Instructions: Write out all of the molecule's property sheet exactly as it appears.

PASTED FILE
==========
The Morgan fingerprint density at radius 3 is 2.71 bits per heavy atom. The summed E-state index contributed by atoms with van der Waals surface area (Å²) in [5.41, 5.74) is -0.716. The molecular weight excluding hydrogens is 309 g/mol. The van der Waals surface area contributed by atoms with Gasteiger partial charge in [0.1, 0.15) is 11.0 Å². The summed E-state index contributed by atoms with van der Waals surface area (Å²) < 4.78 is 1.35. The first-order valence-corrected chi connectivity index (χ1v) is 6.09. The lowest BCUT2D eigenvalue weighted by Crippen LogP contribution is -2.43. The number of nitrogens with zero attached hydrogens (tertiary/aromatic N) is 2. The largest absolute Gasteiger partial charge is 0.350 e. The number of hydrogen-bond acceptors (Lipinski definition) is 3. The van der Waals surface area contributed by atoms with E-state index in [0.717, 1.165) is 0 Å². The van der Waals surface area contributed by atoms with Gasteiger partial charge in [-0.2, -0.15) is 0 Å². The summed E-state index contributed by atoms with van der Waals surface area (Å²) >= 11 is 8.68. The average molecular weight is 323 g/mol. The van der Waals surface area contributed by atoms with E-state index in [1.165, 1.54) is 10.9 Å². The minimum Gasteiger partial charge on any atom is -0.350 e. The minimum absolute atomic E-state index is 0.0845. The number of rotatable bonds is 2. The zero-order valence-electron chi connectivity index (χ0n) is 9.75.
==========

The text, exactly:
The Morgan fingerprint density at radius 3 is 2.71 bits per heavy atom. The summed E-state index contributed by atoms with van der Waals surface area (Å²) in [5.41, 5.74) is -0.716. The molecular weight excluding hydrogens is 309 g/mol. The van der Waals surface area contributed by atoms with Gasteiger partial charge in [0.1, 0.15) is 11.0 Å². The summed E-state index contributed by atoms with van der Waals surface area (Å²) < 4.78 is 1.35. The first-order valence-corrected chi connectivity index (χ1v) is 6.09. The lowest BCUT2D eigenvalue weighted by Crippen LogP contribution is -2.43. The number of nitrogens with zero attached hydrogens (tertiary/aromatic N) is 2. The largest absolute Gasteiger partial charge is 0.350 e. The number of hydrogen-bond acceptors (Lipinski definition) is 3. The van der Waals surface area contributed by atoms with E-state index in [0.717, 1.165) is 0 Å². The van der Waals surface area contributed by atoms with Gasteiger partial charge in [-0.2, -0.15) is 0 Å². The summed E-state index contributed by atoms with van der Waals surface area (Å²) >= 11 is 8.68. The average molecular weight is 323 g/mol. The van der Waals surface area contributed by atoms with E-state index in [1.165, 1.54) is 10.9 Å². The minimum Gasteiger partial charge on any atom is -0.350 e. The minimum absolute atomic E-state index is 0.0845. The number of rotatable bonds is 2. The zero-order valence-electron chi connectivity index (χ0n) is 9.75.